NBC brings boxing back to broadcast TV

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07 March 2015

NBC and NBCSN, 8:30 PM ET

Boxing returns to primetime broadcast television with the debut of Premier Boxing Champions (PBC) on NBC.

The debut tonight features a pair of blockbuster bouts — Keith Thurman vs. Robert Guerrero, and Adrien Broner vs. John Molina Jr. — from the MGM Grand in Las Vegas. Blow-by-blow announcer Marv Albert and analyst “Sugar” Ray Leonard call the action. Al Michaels will host. Laila Ali and B.J. Flores serve as corner analysts, joined by reporter Kenny Rice.

NBC and NBCSN will present 20 live PBC on NBC boxing events in 2015. Within the 20 live shows, NBC Sports Group will present more than 50 hours of PBC coverage, including NBCSN pre- and post-fight programming for NBC telecasts. The Premier Boxing Champions series is created for television by Haymon Boxing.  The PBC on NBC will feature many of today’s brightest stars, in their most compelling matches.

All PBC on NBC shows will be streamed live on NBC Sports Live Extra via “TV Everywhere,” giving consumers additional value for their subscription service, and making high quality content available to MVPD customers both in and out of the home and on multiple platforms. NBC Sports Live Extra is available for desktops at NBCSports.com/liveextra. The NBC Sports Live Extra app is available at the App Store for iPad and iPod touch, on select devices within Google Play, and on windows phones and tablets.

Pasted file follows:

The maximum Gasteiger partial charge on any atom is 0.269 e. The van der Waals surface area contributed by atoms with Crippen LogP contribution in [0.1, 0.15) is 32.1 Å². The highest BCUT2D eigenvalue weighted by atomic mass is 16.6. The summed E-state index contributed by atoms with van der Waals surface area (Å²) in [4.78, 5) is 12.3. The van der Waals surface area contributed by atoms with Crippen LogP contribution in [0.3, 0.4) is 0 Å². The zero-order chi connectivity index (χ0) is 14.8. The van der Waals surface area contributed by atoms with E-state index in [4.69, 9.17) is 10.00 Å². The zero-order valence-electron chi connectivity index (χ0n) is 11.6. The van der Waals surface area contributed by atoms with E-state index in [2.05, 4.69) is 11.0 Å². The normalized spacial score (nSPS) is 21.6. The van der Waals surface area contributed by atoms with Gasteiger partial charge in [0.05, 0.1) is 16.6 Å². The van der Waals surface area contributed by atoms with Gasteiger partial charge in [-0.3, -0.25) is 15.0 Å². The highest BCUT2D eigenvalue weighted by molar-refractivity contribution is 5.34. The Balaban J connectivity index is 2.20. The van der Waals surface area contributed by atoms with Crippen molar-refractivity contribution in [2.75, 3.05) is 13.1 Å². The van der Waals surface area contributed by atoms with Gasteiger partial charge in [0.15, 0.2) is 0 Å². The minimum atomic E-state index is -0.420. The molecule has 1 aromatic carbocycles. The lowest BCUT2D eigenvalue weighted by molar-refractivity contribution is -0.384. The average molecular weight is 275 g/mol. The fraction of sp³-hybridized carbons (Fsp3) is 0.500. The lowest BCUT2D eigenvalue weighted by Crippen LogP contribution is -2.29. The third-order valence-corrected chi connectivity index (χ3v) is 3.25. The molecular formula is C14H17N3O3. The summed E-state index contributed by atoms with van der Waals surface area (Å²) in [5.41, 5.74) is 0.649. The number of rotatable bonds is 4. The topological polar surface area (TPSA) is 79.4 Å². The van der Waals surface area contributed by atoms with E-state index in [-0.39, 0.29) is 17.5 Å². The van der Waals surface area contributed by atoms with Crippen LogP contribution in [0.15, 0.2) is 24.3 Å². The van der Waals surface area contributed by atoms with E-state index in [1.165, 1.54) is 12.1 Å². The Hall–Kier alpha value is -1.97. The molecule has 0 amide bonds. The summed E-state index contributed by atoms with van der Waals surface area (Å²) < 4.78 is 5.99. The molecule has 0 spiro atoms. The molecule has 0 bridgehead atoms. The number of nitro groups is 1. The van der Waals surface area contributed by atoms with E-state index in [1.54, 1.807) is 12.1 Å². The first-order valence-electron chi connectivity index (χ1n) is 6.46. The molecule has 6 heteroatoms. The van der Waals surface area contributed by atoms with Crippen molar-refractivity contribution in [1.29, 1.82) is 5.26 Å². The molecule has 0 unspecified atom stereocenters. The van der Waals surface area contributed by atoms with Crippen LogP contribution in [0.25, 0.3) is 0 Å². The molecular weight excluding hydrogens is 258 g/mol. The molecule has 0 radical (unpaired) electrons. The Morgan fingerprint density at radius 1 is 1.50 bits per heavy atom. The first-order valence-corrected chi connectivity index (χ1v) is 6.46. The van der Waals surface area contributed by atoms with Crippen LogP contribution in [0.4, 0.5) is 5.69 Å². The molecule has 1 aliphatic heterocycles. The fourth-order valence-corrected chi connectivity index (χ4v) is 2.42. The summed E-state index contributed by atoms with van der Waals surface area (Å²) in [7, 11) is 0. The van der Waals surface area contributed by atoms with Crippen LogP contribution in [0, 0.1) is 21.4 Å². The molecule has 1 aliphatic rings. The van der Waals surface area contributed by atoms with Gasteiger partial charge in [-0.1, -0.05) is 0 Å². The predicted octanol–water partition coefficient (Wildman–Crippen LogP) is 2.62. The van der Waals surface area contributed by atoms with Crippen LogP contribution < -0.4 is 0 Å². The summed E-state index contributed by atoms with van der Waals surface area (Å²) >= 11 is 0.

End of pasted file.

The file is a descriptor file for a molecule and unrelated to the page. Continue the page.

BOXING ON NBC

NBC Sports has a rich boxing history, presenting the sport to millions of viewers across the country beginning with the first-ever live televised fight in 1939. Notable fight coverage by NBC Sports includes:

June 1, 1939 - NBC aired the first-ever live telecast of boxing when Lou Nova defeated Max Baer. Famed NBC announcer Bill Stern called the match from Yankee Stadium. The event occurred just two weeks after NBC presented the first-ever broadcast of a sporting event, a baseball game between Columbia and Princeton.

June 19, 1946 - The first heavyweight championship fight ever televised was part of the Gillette Cavalcade of Sports series with Joe Louis defeating Billy Conn to defend his title. The event was one of the great fights of the decade, as The New York Times dedicated a full page to the results of the bout.

Feb. 14, 1951 - “Sugar” Ray Robinson defeated Jake LaMotta for the world middleweight title. Dubbed boxing’s “St. Valentine's Day Massacre,” the 13-round bout was the last in a bitter rivalry between the fighters that included six fights over a span of nearly eight years.

May 15, 1953 – With one punch after one minute and 25 seconds in the first round, Rocky Marciano knocked out “Jersey” Joe Walcott to regain the world heavyweight championship. Viewers who did not tune in immediately missed the fight, which was the shortest in heavyweight championship history at the time.


 
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